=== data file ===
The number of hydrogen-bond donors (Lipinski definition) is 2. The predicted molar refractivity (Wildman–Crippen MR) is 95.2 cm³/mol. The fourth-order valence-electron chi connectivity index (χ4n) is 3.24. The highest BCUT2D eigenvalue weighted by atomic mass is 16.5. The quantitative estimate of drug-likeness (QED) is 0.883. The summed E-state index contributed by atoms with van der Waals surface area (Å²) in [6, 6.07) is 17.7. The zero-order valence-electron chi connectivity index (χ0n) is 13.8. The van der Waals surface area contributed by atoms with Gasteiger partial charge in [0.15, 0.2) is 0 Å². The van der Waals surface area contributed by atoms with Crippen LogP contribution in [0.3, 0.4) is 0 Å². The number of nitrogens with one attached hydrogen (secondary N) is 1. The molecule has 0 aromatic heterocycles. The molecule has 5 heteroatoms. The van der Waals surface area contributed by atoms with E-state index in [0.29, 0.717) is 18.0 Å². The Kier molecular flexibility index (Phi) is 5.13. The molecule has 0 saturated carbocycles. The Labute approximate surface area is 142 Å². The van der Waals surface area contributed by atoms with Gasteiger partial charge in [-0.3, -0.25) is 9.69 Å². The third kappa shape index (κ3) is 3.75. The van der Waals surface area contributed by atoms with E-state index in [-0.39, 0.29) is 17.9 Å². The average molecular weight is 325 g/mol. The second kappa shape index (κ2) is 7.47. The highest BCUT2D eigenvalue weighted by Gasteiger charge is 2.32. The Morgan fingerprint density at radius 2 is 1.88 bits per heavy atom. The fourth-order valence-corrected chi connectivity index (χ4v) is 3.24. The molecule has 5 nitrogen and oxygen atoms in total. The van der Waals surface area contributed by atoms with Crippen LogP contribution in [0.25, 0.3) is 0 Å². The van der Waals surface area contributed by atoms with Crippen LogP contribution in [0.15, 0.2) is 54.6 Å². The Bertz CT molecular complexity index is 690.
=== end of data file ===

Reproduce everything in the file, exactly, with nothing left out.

The number of hydrogen-bond donors (Lipinski definition) is 2. The predicted molar refractivity (Wildman–Crippen MR) is 95.2 cm³/mol. The fourth-order valence-electron chi connectivity index (χ4n) is 3.24. The highest BCUT2D eigenvalue weighted by atomic mass is 16.5. The quantitative estimate of drug-likeness (QED) is 0.883. The summed E-state index contributed by atoms with van der Waals surface area (Å²) in [6, 6.07) is 17.7. The zero-order valence-electron chi connectivity index (χ0n) is 13.8. The van der Waals surface area contributed by atoms with Gasteiger partial charge in [0.15, 0.2) is 0 Å². The van der Waals surface area contributed by atoms with Crippen LogP contribution in [0.3, 0.4) is 0 Å². The number of nitrogens with one attached hydrogen (secondary N) is 1. The molecule has 0 aromatic heterocycles. The molecule has 5 heteroatoms. The van der Waals surface area contributed by atoms with E-state index in [0.29, 0.717) is 18.0 Å². The Kier molecular flexibility index (Phi) is 5.13. The molecule has 0 saturated carbocycles. The Labute approximate surface area is 142 Å². The van der Waals surface area contributed by atoms with Gasteiger partial charge in [-0.3, -0.25) is 9.69 Å². The third kappa shape index (κ3) is 3.75. The van der Waals surface area contributed by atoms with E-state index in [-0.39, 0.29) is 17.9 Å². The average molecular weight is 325 g/mol. The second kappa shape index (κ2) is 7.47. The highest BCUT2D eigenvalue weighted by Gasteiger charge is 2.32. The Morgan fingerprint density at radius 2 is 1.88 bits per heavy atom. The fourth-order valence-corrected chi connectivity index (χ4v) is 3.24. The molecule has 5 nitrogen and oxygen atoms in total. The van der Waals surface area contributed by atoms with Crippen LogP contribution in [0.25, 0.3) is 0 Å². The van der Waals surface area contributed by atoms with Crippen LogP contribution in [0.15, 0.2) is 54.6 Å². The Bertz CT molecular complexity index is 690.